Department Library


Ralph Watson Young (PhD Dissertation, December 1978, Advisor: Howard Vanfleet )


The dehancement of Au diffusivity in Pb due to the concentration of the Au was measured as a function of temperature and pressure. Temperatures ranged from 160-352ºC, and three pressures were used: 1 atm, 20 kbars, and 35 kbars. A new self-dehancement technique was based on an integral solution to the nonlinear diffusion equation was employed. This solution allows the diffusion coefficient to be concentration dependent, and makes possible the use of a single pure host sample in making each dehancement measurement. Saturation solubilities as a function of temperature and pressure were also determined in the course of the experiment. The dehancement and solubility data were shown to be consistent with a model in which the Au forms doublet clusters as well as singlets when dissolved in the Pb. The data predicts that an Au doublet and an Au singlet each occupy approximately the same volume in the lattice, a volume of about .7 or .8 atomic volumes of Pb. This result is consistent with a model of Au doublets in Pb in which two Au atoms occupy a single substitutional site.


James Doug Jorgensen (PhD Dissertation, April 1975, Advisor: Howard Vanfleet )


The diffusion of mercury in solid lead has been measured at hydrostatic pressures to 38 kilobars using a radioactive tracer and sectioning technique. High pressures were produced by a 400 ton ram capacity hexahedral anvil press. The data were analyzed assuming a single effective mechanism of diffusion and using reaction rate theory. The measured diffusion coefficient, activation energy and activation volume at zero pressure and 600oK are: D = 5.71±0.55x10-9 cm2/sec, ΔH = 23.06±0.12 kcal/mole, and ΔV = 0.514±0.026 atomic volumes. Even though the activation energy is near that for lead self-diffusion, the activation volume is too small t oeb consistent with a vacancy mechanism. However, the results can be explained either in terms of a double mechanism, if the interstitial component is assumed to have a relatively large activation energy, or in terms of an interstitial solute-vacancy pair mechanism.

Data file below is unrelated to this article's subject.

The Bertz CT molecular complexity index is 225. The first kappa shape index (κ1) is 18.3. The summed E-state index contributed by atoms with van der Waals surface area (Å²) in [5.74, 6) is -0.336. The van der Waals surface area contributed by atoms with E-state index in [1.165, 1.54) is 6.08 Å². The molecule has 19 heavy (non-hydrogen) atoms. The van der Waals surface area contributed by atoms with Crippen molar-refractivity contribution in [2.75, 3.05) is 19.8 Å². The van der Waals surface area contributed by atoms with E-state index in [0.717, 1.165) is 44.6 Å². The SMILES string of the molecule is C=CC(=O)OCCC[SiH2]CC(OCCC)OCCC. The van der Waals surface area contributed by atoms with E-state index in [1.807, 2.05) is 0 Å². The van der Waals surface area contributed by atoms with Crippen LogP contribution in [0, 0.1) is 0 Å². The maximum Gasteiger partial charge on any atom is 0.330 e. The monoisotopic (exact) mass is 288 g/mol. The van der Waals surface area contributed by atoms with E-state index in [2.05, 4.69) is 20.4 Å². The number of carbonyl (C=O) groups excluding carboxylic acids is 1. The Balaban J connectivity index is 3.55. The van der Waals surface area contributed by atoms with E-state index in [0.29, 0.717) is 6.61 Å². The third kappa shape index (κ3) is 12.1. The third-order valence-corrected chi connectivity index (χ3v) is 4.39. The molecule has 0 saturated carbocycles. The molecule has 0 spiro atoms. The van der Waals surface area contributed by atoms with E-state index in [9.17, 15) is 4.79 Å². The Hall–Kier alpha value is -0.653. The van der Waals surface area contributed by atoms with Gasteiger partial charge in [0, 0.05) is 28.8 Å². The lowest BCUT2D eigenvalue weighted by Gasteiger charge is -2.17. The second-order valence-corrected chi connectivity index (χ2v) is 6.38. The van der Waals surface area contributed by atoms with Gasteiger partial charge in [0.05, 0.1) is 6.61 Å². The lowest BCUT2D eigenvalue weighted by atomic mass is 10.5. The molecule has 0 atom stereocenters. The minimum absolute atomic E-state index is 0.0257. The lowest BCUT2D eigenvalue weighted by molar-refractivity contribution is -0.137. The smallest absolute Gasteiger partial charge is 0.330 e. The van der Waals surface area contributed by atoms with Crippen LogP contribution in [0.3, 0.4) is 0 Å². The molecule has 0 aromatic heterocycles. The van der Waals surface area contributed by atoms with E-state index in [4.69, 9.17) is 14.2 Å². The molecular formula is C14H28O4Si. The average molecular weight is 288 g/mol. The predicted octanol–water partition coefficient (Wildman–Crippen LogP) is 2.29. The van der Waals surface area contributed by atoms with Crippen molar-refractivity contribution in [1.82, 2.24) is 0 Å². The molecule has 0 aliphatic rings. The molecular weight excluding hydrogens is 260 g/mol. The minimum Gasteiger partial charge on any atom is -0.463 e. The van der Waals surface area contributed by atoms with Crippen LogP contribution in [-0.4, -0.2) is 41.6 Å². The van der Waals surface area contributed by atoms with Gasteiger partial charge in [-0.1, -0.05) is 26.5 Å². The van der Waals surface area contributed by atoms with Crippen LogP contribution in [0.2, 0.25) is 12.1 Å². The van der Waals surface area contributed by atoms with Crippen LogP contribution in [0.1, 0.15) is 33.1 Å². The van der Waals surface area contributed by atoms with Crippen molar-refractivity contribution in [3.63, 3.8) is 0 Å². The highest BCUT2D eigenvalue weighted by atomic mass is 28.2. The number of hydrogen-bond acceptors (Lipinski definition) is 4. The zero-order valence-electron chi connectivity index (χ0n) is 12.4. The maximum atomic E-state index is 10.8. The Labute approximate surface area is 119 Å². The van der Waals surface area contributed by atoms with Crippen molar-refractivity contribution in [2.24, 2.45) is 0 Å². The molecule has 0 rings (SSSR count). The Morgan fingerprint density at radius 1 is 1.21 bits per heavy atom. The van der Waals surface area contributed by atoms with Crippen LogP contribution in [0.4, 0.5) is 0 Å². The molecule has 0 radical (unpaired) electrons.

John Douglas Schmutz (Masters Thesis, January 1974, Advisor: Howard Vanfleet )


The diffusion of cadmium in solid lead is measured by a radioactive tracer and sectioning technique. Diffusion coefficients are obtained over a pressure range of zero to 42 kbars and a temperature range of 250oC to 500oC. The activation energy is found to increase from 19.53 kcal/mole at zero pressure to 23.44 kcal/mole at 40 kbar. The activation volume is calculated to be .36 ± .05 atomic volumes. Do is found to have a value of .074 ± .032 cm2/sec at zero pressure and 327oC. The three mechanism diffusion model proposed by Miller and generalized to include all solutes in lead by Decker is presented and compared with the results of this experiment. It is concluded that cadmium probably fits the model, but due to the great uncertainty in the pressure calibration, the fit is not as good as expected. The results of this work strongly suggest that the form of the pressure calibration which fits a tetrahedral anvil press does not apply to the cubic press used in this study.


Calvin T Candland (PhD Dissertation, August 1971, Advisor: Howard Vanfleet )